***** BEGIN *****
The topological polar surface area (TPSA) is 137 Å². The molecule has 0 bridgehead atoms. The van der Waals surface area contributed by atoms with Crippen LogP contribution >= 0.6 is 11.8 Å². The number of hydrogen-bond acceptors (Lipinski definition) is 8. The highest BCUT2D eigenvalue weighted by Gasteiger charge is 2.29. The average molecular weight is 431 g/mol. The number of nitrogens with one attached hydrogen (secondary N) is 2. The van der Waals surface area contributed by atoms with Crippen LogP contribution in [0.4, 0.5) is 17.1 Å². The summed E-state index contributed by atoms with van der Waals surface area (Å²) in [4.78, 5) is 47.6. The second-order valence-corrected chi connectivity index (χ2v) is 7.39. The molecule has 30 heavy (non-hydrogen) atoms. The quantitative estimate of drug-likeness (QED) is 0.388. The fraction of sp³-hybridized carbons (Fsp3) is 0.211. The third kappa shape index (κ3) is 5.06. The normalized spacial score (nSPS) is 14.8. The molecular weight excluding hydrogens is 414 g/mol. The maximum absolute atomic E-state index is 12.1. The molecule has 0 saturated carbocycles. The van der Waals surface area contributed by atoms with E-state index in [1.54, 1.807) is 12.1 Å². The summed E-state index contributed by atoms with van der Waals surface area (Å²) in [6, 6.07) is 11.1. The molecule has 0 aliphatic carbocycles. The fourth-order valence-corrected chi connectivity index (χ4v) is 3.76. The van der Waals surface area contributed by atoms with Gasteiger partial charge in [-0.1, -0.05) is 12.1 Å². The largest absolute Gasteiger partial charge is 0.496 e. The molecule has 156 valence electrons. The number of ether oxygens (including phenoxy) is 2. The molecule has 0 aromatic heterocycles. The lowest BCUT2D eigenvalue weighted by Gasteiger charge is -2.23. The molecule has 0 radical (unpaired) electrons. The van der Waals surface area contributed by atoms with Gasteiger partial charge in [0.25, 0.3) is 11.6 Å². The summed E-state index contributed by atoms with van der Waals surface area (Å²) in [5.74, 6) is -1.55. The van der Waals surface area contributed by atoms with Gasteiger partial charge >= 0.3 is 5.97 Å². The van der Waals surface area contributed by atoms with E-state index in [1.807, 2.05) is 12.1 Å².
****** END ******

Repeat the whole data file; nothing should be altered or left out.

The topological polar surface area (TPSA) is 137 Å². The molecule has 0 bridgehead atoms. The van der Waals surface area contributed by atoms with Crippen LogP contribution >= 0.6 is 11.8 Å². The number of hydrogen-bond acceptors (Lipinski definition) is 8. The highest BCUT2D eigenvalue weighted by Gasteiger charge is 2.29. The average molecular weight is 431 g/mol. The number of nitrogens with one attached hydrogen (secondary N) is 2. The van der Waals surface area contributed by atoms with Crippen LogP contribution in [0.4, 0.5) is 17.1 Å². The summed E-state index contributed by atoms with van der Waals surface area (Å²) in [4.78, 5) is 47.6. The second-order valence-corrected chi connectivity index (χ2v) is 7.39. The molecule has 30 heavy (non-hydrogen) atoms. The quantitative estimate of drug-likeness (QED) is 0.388. The fraction of sp³-hybridized carbons (Fsp3) is 0.211. The third kappa shape index (κ3) is 5.06. The normalized spacial score (nSPS) is 14.8. The molecular weight excluding hydrogens is 414 g/mol. The maximum absolute atomic E-state index is 12.1. The molecule has 0 saturated carbocycles. The van der Waals surface area contributed by atoms with E-state index in [1.54, 1.807) is 12.1 Å². The summed E-state index contributed by atoms with van der Waals surface area (Å²) in [6, 6.07) is 11.1. The molecule has 0 aliphatic carbocycles. The fourth-order valence-corrected chi connectivity index (χ4v) is 3.76. The van der Waals surface area contributed by atoms with Gasteiger partial charge in [-0.1, -0.05) is 12.1 Å². The largest absolute Gasteiger partial charge is 0.496 e. The molecule has 156 valence electrons. The number of ether oxygens (including phenoxy) is 2. The molecule has 0 aromatic heterocycles. The lowest BCUT2D eigenvalue weighted by Gasteiger charge is -2.23. The molecule has 0 radical (unpaired) electrons. The van der Waals surface area contributed by atoms with Gasteiger partial charge in [0.25, 0.3) is 11.6 Å². The summed E-state index contributed by atoms with van der Waals surface area (Å²) in [5.74, 6) is -1.55. The van der Waals surface area contributed by atoms with Gasteiger partial charge >= 0.3 is 5.97 Å². The van der Waals surface area contributed by atoms with E-state index in [1.807, 2.05) is 12.1 Å².